Staff from College of Medicine Student Affairs and Admissions attend AAMC National Meeting

Staff from College of Medicine Student Affairs and Admissions attended the Association of American Medical Colleges 2024 Group on Student Affairs (GSA), Careers in Medicine (CiM), Organization of Student Representatives (OSR) National Meeting in San Francisco on April 17-20.

Dr. Corrie Stofcho, assistant dean of student affairs, and Carla Mattiussi, academic & career advisor, attended an early one-day workshop titled 2024 Career in Medicine presented by the AAMC geared toward medical education and training career specialists to use assessments and best practices when guiding medical students during their specialty exploration phase. The workshop included case study review and trainee participation with student experiences and examples from students in any phase of exploration. Participants were guided on interpretation of assessment tools and how to use them during advising sessions.

During the three-day AAMC Group on Student Affairs National Meeting, Dr. Stofcho and Mattiussi were joined by Harmony Stanger, director of student affairs, and Jill Thompson, assistant director of admissions. The annual meeting focused on such critical topics as transition to residency, student wellness, cultural competencies, diversifying the healthcare workforce and more. Attendees actively engaged in actionable conversations to help address the pressing issues that directly influence the future of physicians and the next generation of medical leaders. Many sessions focused on the strategic, operational, and administrative issues facing our learners, faculty, advisors and administrators.  Medicine student Samuel Kulifay (’24) also attended, representing NEOMED as the AAMC OSR Regional Chair for the Central Region.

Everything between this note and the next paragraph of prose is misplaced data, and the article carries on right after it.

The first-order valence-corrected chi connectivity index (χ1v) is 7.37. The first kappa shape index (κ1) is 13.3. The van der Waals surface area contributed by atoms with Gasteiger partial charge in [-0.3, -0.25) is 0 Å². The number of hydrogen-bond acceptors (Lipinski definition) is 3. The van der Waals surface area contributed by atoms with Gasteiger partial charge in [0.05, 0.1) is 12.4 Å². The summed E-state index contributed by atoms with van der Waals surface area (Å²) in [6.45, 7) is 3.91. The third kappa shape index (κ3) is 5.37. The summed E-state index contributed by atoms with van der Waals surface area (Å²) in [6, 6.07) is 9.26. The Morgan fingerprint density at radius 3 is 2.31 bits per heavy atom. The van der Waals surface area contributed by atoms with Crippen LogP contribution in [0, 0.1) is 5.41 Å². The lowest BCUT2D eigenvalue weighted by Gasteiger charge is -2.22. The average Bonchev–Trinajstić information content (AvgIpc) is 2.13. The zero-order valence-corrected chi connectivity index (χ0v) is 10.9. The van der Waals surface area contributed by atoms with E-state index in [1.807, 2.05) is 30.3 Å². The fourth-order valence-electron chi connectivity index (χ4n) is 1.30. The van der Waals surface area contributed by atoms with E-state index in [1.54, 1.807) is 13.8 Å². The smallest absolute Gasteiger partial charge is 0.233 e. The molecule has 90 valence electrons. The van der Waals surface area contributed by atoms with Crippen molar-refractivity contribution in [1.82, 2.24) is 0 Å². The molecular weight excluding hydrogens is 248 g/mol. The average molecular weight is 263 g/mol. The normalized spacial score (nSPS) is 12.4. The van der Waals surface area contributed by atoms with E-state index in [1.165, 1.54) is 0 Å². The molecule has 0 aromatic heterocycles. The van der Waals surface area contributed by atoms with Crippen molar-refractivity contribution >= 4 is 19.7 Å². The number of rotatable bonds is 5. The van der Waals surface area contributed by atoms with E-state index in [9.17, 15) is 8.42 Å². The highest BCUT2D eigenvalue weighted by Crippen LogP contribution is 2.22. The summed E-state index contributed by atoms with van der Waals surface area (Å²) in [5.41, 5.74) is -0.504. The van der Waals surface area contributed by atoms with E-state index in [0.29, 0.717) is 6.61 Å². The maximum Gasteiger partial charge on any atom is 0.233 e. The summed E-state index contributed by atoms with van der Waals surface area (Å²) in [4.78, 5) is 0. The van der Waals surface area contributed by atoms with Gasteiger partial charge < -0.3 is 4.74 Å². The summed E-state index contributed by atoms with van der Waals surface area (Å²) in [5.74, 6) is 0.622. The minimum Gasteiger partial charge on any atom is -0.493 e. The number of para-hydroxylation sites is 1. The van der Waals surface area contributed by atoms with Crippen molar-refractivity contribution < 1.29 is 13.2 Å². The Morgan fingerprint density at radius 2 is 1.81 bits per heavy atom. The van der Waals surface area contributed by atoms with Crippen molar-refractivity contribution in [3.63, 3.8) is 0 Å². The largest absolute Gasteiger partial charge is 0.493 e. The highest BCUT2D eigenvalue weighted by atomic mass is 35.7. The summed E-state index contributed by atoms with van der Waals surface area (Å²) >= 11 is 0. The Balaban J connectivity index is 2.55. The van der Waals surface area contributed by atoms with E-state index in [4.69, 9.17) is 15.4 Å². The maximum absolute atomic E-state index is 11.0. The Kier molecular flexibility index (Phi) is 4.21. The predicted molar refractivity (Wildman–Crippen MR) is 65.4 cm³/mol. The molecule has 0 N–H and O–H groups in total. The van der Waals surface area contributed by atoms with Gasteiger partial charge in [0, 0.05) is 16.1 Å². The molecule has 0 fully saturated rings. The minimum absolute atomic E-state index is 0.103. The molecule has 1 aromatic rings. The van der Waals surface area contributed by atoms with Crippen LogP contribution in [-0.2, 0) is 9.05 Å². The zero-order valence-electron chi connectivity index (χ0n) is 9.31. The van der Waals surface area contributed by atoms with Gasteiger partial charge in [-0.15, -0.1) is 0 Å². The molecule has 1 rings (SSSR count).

Throughout the meeting, Dr. Stofcho had additional responsibilities as member-at-large on the AAMC Central Group on Student Affairs (CGSA) Steering Committee. She presented a poster titled “Evolution of Early Assurance in Medical Education,” that revealed supporting data for students who enroll in NEOMED’s Early Assurance Gap Year Pathway (EAGYP) programs outperformed non-pathway students in six of nine Biomedical Science courses during the M1/M2 years. Through pathway programing, NEOMED has:

  1. increased student diversity;
  2. developed better DEI practices and support services;
  3. improved academic success, retention, and longitudinal offerings to advance learned knowledge and skills and,
  4. offered a supportive community.

Additionally, Dr. Stofcho served as a co-presenter for a session titled “Creating a Smart Residency Application” that discussed the factors influencing medical students’ residency-application decisions, strategies for creating a smart application strategy and identifying recourses to support their strategy. 

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